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Transparency is in Fashion: Reward Brands that are Telling Consumers Where, How and by Whom Their Products are Made

Published in: New York Daily News

In the often impenetrable world of fashion, transparency is finally en vogue. Over the past three years, clothing and footwear brands are finally lifting the veil on which factories make their products. Sustainability-minded holiday shoppers can now see which brands are taking this important step toward protecting the rights and lives of garment workers and which are holding out.

This trend hasn’t come soon enough for workers and their advocates. In late 2013, I spent weeks interviewing garment workers in Cambodia facing forced overtime, harassment, retaliation against union organizers and other abuses. Among other things, I returned home determined to increase transparency in the garment industry. I knew that as long as companies continued to hide the names, addresses and other information about the factories that make their branded products, worker safety would be at risk.

Transparency about factory information helps workers. It makes it easier for workers and their advocates to determine which brands are responsible for helping them when labor abuses remain unresolved, or more important, how to prevent such abuses.

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When fashion brands and retailers don’t publicly share names and street addresses of their supplier factories, it impedes the ability of workers to fight back against labor abuses. I’ve heard the painful stories of pregnant workers who said factory managers unjustly fired them for being “unproductive” and forcing workers to work long hours, threatening that they would be fired if they refused. It was impossible for them to figure out which brand to alert, because finding information proved elusive. In the hundreds of interviews I’ve conducted across Asia, many garment workers recounted harrowing experiences like these.

Corporate recognition for transparency has been slow. Back in 2005, Nike responded to pressure from U.S. university students’ campaigns and published its factories list. Adidas, Levi Strauss and Patagonia joined soon thereafter. About a decade later, only about 20 more companies were on board.

Meanwhile, multiple disasters struck the garment industry. In an eight-month span between 2012 and 2013, garment factories in Pakistan and Bangladesh burned down. The Rana Plaza building housing six garment factories collapsed in Bangladesh. About 1,500 workers died in these tragedies and hundreds more were injured.

Activists described rummaging through the rubble to painstakingly piece together information about whose products were made there, since such identifying information hadn’t been made publicly available. Without these desperate efforts, it would have been impossible to create compensation funds for families of workers who died and those who survived, or to push forward new oversight on fire and building safety in Bangladesh.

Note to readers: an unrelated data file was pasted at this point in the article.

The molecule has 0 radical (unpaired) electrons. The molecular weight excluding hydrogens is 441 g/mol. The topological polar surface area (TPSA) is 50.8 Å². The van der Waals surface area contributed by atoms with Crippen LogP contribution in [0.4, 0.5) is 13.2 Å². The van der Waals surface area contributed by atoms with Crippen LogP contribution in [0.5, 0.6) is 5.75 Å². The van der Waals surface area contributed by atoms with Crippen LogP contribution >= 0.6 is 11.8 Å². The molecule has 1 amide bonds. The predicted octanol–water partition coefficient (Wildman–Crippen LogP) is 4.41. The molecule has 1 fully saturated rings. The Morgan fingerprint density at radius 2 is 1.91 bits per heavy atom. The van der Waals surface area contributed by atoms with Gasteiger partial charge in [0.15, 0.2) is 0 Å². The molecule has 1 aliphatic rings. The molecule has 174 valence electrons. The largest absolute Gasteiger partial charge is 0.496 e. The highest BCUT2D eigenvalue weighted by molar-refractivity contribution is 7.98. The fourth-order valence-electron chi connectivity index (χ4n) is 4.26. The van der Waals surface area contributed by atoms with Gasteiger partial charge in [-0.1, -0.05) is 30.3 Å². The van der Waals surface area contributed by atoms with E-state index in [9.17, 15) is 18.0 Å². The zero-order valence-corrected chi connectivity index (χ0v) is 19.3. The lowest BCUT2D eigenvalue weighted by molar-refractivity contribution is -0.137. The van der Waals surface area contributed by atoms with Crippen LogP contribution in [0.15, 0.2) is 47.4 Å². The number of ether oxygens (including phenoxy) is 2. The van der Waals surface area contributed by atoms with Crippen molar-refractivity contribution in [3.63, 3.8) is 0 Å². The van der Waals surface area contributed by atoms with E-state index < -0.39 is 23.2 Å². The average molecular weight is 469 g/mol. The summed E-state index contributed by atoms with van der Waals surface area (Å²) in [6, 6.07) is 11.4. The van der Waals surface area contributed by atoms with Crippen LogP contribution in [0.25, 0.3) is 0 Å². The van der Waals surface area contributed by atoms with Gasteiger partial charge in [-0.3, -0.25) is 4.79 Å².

Transparency isn’t a panacea. A brand’s transparency about its sources doesn’t miraculously make the factory safer or ensure that workers earn a living wage. But it’s a step toward accountability and an important building block for decent working conditions.

In 2016, Human Rights Watch formed a coalition with eight other organizations and global unions to make supply chain transparency a norm in the industry. We developed a standard called the “Transparency Pledge.”

Over the last three years, the industry response has been huge thanks to consumer demand for accountability. In 2017, 17 companies committed to align with the Transparency Pledge. In 2019, the number more than doubled. Numerous other companies have published their supplier factory information after hearing from our coalition. Most recently, Amazon began its long-overdue journey toward transparency by disclosing information about factories for its branded products.

The progress is encouraging, but thousands of brands and retailers still hide this vital sourcing data from the public. Meanwhile, working conditions remain dangerous for garment workers across many parts of the world. In the case of factory disasters and other labor abuses, brands that are not transparent can quietly avoid responsibility if their labels are not traced.

Consumers have helped us usher in this new trend toward transparency, and this holiday season, they can help us with the unfinished work starting by checking the status of their favorite brands. We’re confident that shoppers will show companies that claim to care about workers without walking the walk that accountability isn’t a fad.

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